APS News

APS Bridge Program Annual Meeting

This year's APS Bridge Program meeting (June 25 – 27, 2014) focused on the role of the Master's degree in advancing underrepresented minority students toward PhDs in physics.

July 8, 2014

Attendees of the APS Bridge Program Summer Meeting 2014 at APS Headquarters in College Park, MD.

APS Bridge Program Summer Meeting attendees outside APS Headquarters in College Park, MD.

The APS Bridge Program (APS-BP) held its annual meeting from June 25-27, 2014 at the American Center for Physics in College Park, MD. APS-BP aims to increase the number of underrepresented minority (URM) students who receive PhDs in physics. So far, the program has completed two rounds of APS Bridge Site selection and student selection since securing National Science Foundation funding in 2012.

Sixty-eight people attended the meeting, including representatives from APS, the American Institute of Physics (AIP), non-APS bridge programs, and colleges and universities across the United States. Representatives from newly selected Bridge Sites California State University Long Beach and Florida State University, as well as currently funded sites University of South Florida and The Ohio State University came to the meeting and had the opportunity to network with recently selected Bridge Fellows.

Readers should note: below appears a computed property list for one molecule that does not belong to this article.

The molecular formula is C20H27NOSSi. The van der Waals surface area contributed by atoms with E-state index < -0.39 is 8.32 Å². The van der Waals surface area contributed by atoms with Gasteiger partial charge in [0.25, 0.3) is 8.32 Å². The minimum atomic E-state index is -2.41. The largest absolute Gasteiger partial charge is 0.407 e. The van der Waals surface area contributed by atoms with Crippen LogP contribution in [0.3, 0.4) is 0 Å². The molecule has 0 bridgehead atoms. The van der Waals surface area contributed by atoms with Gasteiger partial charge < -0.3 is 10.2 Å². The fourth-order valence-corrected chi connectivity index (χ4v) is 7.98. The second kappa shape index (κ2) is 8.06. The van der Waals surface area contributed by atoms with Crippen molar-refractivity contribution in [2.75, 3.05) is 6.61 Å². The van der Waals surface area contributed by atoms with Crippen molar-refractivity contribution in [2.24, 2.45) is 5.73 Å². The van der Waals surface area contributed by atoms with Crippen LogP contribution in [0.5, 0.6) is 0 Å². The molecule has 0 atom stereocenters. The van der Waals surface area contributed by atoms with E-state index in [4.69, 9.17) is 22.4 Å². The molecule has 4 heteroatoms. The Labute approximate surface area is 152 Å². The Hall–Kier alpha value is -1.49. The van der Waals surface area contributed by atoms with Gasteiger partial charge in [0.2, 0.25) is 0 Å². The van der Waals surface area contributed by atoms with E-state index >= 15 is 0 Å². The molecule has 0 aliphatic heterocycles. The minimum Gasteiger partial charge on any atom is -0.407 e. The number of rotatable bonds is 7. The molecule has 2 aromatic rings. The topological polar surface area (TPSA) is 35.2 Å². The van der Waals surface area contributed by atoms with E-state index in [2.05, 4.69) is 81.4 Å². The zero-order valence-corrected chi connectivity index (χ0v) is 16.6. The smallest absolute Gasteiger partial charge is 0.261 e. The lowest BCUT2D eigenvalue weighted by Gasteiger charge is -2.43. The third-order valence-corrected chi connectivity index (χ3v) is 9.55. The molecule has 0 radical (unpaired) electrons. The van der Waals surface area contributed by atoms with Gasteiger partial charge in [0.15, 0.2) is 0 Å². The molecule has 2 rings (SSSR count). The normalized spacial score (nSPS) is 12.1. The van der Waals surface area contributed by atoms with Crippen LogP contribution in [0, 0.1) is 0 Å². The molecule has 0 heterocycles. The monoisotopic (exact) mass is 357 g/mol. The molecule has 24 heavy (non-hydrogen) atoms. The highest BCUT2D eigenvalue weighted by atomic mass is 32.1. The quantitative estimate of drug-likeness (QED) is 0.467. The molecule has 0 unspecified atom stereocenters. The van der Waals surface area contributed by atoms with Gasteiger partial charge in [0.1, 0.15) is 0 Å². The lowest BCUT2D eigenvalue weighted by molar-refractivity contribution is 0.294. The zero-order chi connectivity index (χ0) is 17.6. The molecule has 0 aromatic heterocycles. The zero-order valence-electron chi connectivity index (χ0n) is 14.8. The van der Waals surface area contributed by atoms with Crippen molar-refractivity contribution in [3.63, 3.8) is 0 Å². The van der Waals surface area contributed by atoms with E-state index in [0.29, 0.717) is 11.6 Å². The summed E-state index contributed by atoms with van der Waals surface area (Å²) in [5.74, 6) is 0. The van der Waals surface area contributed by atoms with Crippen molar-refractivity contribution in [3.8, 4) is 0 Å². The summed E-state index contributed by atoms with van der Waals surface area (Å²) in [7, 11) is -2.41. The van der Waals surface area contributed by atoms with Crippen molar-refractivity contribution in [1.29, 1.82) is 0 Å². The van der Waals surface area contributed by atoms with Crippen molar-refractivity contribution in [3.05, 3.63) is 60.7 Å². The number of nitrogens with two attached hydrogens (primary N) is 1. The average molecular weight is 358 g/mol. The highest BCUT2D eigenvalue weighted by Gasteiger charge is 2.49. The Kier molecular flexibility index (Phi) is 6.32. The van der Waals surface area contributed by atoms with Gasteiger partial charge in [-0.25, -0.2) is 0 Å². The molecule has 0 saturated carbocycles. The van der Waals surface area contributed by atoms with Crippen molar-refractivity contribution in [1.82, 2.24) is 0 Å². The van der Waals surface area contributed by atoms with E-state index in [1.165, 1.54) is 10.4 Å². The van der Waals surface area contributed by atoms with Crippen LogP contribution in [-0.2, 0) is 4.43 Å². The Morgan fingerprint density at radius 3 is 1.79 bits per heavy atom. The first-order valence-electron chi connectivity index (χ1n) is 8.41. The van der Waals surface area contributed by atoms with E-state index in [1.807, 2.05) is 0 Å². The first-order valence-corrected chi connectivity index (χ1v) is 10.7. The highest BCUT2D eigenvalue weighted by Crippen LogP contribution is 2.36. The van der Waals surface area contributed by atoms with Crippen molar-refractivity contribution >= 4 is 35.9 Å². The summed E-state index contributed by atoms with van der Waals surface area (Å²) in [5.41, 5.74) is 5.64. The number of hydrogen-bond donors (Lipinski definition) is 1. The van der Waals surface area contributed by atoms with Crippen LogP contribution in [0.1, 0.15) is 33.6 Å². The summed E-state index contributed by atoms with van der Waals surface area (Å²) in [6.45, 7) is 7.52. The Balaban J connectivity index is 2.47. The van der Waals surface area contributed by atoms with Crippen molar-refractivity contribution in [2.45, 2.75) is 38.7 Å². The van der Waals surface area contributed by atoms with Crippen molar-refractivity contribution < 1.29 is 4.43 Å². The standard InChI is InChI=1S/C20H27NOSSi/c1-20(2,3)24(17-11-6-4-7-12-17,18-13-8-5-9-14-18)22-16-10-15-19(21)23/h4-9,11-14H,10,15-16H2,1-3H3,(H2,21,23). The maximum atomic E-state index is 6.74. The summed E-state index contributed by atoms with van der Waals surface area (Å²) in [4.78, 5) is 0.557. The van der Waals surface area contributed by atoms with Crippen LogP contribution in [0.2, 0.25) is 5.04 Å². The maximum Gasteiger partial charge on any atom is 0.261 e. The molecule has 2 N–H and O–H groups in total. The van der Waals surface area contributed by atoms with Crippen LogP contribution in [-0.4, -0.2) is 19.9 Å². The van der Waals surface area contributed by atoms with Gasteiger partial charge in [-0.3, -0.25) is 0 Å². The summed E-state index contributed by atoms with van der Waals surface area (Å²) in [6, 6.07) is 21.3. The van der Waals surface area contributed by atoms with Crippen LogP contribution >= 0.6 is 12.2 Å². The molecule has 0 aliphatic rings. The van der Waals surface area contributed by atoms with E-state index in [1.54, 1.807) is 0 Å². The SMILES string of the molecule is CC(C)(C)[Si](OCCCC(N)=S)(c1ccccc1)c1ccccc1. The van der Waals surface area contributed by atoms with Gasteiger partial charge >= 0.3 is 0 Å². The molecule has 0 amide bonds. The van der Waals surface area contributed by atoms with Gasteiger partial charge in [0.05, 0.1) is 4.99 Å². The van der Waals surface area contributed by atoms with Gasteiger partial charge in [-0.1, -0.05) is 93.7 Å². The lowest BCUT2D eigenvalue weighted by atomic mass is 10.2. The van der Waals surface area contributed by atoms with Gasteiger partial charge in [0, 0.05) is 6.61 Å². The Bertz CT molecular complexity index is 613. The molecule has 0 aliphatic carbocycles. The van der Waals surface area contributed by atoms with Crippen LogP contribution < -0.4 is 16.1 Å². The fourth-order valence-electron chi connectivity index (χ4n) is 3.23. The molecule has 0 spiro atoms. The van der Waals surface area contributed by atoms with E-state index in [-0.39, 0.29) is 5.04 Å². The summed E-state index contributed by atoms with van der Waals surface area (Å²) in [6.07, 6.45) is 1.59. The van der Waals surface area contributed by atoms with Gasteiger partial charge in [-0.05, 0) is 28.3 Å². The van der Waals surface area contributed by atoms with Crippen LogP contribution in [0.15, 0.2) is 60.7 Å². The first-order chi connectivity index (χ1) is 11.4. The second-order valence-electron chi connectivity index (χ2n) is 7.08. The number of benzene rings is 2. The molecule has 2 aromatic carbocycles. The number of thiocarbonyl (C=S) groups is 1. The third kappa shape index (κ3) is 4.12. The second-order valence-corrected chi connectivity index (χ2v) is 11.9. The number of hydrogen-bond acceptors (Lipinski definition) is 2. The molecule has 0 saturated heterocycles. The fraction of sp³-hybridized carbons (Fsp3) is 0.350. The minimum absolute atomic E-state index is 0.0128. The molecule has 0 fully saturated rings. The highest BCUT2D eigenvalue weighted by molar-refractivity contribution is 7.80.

This year's meeting focused on the role of the Master's degree in advancing URMs in physics.  In her plenary talk, Sheila Lange, University of Washington, discussed results from an analysis of the Survey of Earned Doctorates that indicates URM students take very different pathways to doctoral degrees compared to White and Asian American students.  Several panel sessions featured representatives from both Master's and PhD-granting institutions who provided varying perspectives on the role the Master's degree plays in improving diversity in physics. A student panel featured physicists who followed various career and educational paths after earning their Master's degrees, providing insights, advice, and reflections on what the degree enabled them to accomplish.

The conference also featured sessions on research on mentoring, non-cognitive admissions measures, graduate admissions practices, and Graduate Record Exam (GRE) bootcamps. Presentations are available online. Bridge program organizers plan to hold another meeting next year.